Scroll down in the application code a few screens until you see the following section of code in the loop() function:

    /* HINT uncomment this section for lab part one */
    //  int rc = 0;
    //  if (fahrenheit) {
    //    rc = aflib->setAttributeStr(AF_TEMPERATURE, String(toFahrenheit(currentTemp)));
    //  } else {
    //    rc = aflib->setAttributeStr(AF_TEMPERATURE, String(currentTemp));
    //  }
    //  if (rc != afSUCCESS) {
    //    Serial.print(F("Couldn't send Temperature update, rc="));
    //    Serial.println(rc);
    //  }
    /* HINT end */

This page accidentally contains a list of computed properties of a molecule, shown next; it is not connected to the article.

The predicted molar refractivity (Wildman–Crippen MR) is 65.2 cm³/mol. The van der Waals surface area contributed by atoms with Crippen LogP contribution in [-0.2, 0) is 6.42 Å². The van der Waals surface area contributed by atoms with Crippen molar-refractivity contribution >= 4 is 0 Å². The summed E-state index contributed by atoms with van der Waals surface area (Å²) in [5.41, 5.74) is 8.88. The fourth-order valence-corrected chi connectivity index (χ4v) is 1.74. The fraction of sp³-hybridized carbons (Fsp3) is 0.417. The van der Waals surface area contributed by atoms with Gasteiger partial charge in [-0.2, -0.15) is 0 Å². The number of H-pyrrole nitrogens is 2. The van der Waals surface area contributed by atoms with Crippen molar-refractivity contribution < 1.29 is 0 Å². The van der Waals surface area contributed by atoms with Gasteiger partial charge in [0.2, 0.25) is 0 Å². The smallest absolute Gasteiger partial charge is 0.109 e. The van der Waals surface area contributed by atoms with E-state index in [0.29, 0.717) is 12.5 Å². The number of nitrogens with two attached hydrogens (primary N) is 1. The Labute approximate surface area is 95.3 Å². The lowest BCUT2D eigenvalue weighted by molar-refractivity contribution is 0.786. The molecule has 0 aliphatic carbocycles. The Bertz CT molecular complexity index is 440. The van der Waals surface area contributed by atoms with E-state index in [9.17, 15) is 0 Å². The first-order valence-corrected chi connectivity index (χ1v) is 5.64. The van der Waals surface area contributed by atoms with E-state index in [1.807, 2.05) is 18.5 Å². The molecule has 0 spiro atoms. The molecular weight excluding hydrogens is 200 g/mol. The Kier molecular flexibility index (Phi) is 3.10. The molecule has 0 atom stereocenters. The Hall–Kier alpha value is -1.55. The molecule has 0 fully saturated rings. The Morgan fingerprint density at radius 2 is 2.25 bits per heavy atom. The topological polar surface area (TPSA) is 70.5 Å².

Remove the “//” (two slashes) from the 10 lines of code between the /* HINT */ comments.

  9. This code handles the selection of Celsius and Fahrenheit, and does a little error checking, but the important part of this code is the line:

    rc = aflib->setAttributeStr(AF_TEMPERATURE, String(currentTemp));
    

    This call to setAttribute is all that is needed to take the sensor data that we’re already reading (currentTemp is the value of the hardware temperature sensor) and send it to the Afero Cloud.

  10. Scroll down a couple of screens in the code again until you see the following section of code in the attrSetHandler() function:

    /* HINT uncomment this section for lab part two */
    //    case AF_UNITS:
    //      // if UNITS attribute is 1/true, then display temps in F instead of C 
    //      fahrenheit = (*value == 1);
    //      break;
    /* HINT end */
    

    Remove the “//” (two slashes) from the four lines of code between the /* HINT */ comments.